"He was so human and so vibrant that you just felt very much at home with him," Carr said.
Officials offer praise
Throughout the night, state and city leaders also praised the man and mourned his death.
"The world has lost a great man, a great pope," said Gov. Robert L. Ehrlich Jr. and Lt. Gov. Michael S. Steele in a written statement. "As he struggled with his own human frailty, Pope John Paul II reminded us of the dignity in living and in dying and of the gospel's eternal message of hope: 'Be not afraid.'"
Baltimore's Mayor Martin O'Malley praised the pope's fight for peace, freedom and human dignity.
"He placed his personal safety at risk to free his home country from communism," O'Malley said in an e-mail. "He took controversial stands against the death penalty and war. His truly was a great life, which changed our world."
For others, his death evoked fond memories.
Sen. Barbara A. Mikulski recalled the pope's message to her when she and her Polish parents met him at the White House in 1979. "My parents talked to him a little in Polish," Mikulski said. "Then he looked at me and said, 'Listen to your mother and father and, of course, to your Holy Father."
Pope John Paul, the most-traveled pontiff in history, reached out to believers of other faiths. His efforts to embrace others, many mourners said yesterday, earned him love from a wide spectrum of admirers.
Pausing to reflect by his college campus' chapel, Bobby Gross, a Loyola College junior, said, "The thing I remember about the pope is the breakdancers who went to go visit him." Gross could still picture the dancer on TV spinning atop his head with the pope watching, grinning in delight. "He really was in touch with the youth."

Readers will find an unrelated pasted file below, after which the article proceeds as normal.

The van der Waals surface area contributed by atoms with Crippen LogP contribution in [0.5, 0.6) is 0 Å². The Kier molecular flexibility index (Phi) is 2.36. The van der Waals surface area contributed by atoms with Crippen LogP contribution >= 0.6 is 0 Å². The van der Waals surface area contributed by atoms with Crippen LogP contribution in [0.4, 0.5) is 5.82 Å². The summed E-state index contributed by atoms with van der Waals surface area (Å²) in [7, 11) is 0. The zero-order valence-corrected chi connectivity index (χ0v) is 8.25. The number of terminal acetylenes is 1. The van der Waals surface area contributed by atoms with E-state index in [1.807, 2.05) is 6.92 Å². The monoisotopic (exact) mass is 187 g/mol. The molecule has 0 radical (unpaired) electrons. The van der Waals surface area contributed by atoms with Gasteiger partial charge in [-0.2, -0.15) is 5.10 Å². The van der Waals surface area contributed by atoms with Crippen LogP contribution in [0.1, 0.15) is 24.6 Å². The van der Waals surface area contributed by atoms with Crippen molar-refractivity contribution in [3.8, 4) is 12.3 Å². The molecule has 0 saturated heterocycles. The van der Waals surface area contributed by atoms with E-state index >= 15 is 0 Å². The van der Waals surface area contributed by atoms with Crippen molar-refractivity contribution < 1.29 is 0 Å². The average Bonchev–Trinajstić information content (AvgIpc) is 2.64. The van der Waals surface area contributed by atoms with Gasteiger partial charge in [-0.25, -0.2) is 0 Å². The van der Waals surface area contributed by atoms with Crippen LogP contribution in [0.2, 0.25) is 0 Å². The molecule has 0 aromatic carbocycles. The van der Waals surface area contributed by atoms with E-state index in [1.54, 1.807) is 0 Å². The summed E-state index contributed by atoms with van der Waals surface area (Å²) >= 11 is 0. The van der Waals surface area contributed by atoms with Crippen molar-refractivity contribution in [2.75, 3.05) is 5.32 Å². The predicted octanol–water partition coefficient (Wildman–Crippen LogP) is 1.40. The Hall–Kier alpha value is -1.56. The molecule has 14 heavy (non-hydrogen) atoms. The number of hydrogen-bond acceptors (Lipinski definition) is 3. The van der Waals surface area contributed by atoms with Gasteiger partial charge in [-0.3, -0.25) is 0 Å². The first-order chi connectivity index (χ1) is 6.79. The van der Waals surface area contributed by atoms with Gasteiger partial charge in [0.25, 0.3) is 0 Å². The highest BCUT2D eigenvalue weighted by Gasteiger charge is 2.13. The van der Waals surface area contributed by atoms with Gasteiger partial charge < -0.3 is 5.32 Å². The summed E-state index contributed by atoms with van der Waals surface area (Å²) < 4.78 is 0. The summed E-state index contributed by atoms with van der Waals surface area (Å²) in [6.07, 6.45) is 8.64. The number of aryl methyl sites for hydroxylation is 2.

Even as beliefs shifted, the pope stuck to his views, said Gross' friend Valerie Woodruff, a 22-year-old senior. But the way Pope John Paul talked about his strict beliefs was something anyone could admire. "He never changed his opinions on premarital sex," she said. "People may have disagreed with him, but they respected that he would talk about it."
Gross, 21, added: "He did everything he possibly could to put the church's teachings in action. I really hope the next pope continues that mission."
At the end of the day, as parishioners returned home from Mass and the TV reports wound down, Mitchell Wohlberg retired to his living room in Pikesville to reflect. Though a rabbi, Wohlberg spent the day mourning the man's death.
That morning at his synagogue, he had talked about Pope John Paul. In the middle of the Sabbath service, he had led the Beth Tfiloh Congregation in a prayer for the pontiff. Then, they had read one of the pope's favorite passages in Psalm 119.
"I am at the point of death," Wohlberg read solemnly. "Let your teachings breathe new life into me."
Later, in the quiet of his Pikesville home, Wohlberg described his emotions. "He touched the hearts of all of us. He was the first pope to visit the synagogue in Rome, the first pope to recognize the state of Israel. And he was first in our hearts.
"He was not just the leader of Catholics," Wohlberg said. "He was a leader of humanity."
Sun staff writers Julie Bell, Kelly Brewington and Josh Mitchell contributed to this article.